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New Paper! Common genetic variants associated with human height - insights for rare diseases.

A saturated map of common genetic variants associated with human height

Delighted to have contributed several cohorts to this mega-consortia study - collaboration works!  Approximately 12,000 genetic variants associated with human height were uncovered in our paper published in Nature this week. The findings were made through the analysis of genome-wide genotyping data from nearly 5.4 million individuals — the largest known genome-wide association study (GWAS) reported to date.

Adult height is heritable and easily measurable: previous research has identified a large number of common genetic variants associated with height, including genes associated with skeletal disorders, primarily in populations with European ancestry. Height provides a model trait for assessing the role of genetic variation in the architecture of observable human traits.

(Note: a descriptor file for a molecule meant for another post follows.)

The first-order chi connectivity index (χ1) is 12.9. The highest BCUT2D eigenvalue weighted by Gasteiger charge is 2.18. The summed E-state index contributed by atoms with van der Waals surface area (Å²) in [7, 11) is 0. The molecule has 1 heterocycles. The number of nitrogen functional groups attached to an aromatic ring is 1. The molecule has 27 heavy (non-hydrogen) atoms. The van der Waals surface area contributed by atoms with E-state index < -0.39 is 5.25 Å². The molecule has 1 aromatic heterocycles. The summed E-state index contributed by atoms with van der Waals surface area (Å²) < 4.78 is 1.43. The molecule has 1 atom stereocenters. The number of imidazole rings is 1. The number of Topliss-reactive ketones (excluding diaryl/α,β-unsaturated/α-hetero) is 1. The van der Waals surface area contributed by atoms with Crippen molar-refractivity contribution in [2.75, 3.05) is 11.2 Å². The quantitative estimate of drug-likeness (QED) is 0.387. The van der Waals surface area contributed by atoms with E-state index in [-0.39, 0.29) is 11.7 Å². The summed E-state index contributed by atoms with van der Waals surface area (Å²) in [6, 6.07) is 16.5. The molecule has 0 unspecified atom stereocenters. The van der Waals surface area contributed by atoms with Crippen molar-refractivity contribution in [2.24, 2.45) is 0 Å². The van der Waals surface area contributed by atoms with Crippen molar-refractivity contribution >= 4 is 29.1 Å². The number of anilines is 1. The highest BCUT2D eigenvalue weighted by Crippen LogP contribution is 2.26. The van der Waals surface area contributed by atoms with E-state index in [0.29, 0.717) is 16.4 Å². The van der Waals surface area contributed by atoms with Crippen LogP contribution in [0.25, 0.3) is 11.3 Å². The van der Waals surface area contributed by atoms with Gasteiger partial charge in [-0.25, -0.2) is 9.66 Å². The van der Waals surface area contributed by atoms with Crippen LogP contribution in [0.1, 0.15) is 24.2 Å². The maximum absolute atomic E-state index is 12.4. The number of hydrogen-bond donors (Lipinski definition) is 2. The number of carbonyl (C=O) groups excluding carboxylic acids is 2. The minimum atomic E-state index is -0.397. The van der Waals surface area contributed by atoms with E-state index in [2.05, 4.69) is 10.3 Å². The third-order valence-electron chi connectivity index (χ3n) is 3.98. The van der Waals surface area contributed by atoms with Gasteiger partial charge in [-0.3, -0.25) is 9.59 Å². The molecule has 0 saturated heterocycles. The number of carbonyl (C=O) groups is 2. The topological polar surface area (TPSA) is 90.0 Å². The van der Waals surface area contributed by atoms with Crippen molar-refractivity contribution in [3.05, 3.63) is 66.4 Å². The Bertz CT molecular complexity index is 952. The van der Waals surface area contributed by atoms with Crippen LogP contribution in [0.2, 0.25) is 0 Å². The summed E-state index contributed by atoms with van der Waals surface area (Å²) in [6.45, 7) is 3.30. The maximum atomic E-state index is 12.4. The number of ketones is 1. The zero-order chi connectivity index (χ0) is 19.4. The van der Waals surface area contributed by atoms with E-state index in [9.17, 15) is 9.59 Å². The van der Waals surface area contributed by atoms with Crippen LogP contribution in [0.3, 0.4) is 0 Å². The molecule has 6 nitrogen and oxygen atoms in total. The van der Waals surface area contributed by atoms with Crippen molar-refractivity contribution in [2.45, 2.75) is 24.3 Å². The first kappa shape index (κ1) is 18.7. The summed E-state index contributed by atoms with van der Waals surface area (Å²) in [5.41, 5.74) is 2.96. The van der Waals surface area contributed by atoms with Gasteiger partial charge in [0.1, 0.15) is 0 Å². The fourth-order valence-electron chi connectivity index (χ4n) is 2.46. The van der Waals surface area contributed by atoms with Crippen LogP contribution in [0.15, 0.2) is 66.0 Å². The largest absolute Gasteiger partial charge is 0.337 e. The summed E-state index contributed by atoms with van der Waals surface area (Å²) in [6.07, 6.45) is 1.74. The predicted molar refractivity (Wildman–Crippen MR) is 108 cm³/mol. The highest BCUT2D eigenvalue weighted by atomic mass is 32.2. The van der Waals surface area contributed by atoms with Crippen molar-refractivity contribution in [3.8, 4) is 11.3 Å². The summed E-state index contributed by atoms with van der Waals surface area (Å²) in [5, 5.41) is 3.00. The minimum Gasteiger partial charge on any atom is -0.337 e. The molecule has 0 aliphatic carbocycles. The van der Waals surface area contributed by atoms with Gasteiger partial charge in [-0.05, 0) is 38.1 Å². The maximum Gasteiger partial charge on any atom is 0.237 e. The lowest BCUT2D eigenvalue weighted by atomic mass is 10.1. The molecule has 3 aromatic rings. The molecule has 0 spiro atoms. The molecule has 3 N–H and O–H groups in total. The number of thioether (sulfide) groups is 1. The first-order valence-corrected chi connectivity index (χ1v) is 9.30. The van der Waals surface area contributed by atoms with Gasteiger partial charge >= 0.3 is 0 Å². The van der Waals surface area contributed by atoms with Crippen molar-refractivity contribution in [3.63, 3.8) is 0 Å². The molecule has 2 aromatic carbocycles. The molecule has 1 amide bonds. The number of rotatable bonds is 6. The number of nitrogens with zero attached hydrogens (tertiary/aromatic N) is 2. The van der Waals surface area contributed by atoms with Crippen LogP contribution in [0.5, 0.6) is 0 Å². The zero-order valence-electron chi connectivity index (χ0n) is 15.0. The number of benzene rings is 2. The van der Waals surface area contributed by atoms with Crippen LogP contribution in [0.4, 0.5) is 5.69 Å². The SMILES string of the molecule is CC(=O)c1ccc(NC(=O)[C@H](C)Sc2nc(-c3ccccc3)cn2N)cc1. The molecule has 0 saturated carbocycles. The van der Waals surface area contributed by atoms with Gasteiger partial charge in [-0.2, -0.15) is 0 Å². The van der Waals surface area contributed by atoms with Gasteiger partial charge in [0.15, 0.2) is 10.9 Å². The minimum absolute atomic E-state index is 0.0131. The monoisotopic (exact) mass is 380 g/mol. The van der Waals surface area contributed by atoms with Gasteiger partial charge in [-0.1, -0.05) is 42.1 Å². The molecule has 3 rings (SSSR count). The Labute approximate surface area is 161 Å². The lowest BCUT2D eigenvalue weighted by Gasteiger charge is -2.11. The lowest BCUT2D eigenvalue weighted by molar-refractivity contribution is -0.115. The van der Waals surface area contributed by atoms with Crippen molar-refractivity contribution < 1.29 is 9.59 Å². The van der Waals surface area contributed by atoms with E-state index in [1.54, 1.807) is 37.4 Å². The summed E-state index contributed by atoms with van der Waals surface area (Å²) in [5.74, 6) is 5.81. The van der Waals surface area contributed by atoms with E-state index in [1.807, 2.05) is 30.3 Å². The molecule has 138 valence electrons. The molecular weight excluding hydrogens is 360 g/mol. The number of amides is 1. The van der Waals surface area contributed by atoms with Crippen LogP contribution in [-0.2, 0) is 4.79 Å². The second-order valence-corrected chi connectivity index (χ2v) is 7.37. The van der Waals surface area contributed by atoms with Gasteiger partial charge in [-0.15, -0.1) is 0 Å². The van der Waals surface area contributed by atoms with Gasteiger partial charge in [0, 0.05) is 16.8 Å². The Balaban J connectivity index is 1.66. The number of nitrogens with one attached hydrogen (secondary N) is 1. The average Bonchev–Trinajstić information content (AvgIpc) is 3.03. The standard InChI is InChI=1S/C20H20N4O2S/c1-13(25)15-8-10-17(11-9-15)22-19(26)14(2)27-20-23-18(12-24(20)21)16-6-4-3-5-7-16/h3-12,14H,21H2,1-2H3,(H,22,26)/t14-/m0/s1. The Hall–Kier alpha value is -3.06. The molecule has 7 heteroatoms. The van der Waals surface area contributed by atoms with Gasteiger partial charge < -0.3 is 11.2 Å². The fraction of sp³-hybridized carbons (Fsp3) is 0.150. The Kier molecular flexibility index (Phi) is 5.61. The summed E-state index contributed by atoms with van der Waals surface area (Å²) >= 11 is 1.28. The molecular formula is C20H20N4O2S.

Led by Loïc Yengo, Joel Hirschorn and colleagues from the GIANT consortium, we helped perform large-scale genetic analyses of nearly 5.4 million individuals from a range of ancestries: 75.8% of the sample had predominantly European ancestry, 8.8% predominantly East Asian ancestry, 8.5% predominantly Hispanic ancestry, 5.5% predominantly African ancestry and 1.4% predominantly South Asian ancestry. We identified 12,111 independent genetic variants significantly associated with height. These variations account for nearly all common variants associated with height, particularly in populations of European ancestry. 

Looking closely at the position of these variants across the genome we found variants were more likely to be clustered close to genes already known to be associated with growth disorders. The genetic variants associated with height identified in this study account for 40% of the variation in height in populations with European ancestry, but only around 10–20% in other ancestries.

The findings demonstrate that, with sufficiently large sample sizes, we can produce a saturated map of regions in the genome that contribute to variation. Although this study provides a saturated map of the genomic regions associated with height in populations with European ancestry, further research is needed in groups of non-European ancestries to achieve the same level of saturation.


Photo: AJ McKnight
AJ McKnight
AJ McKnight, Centre for Public Health
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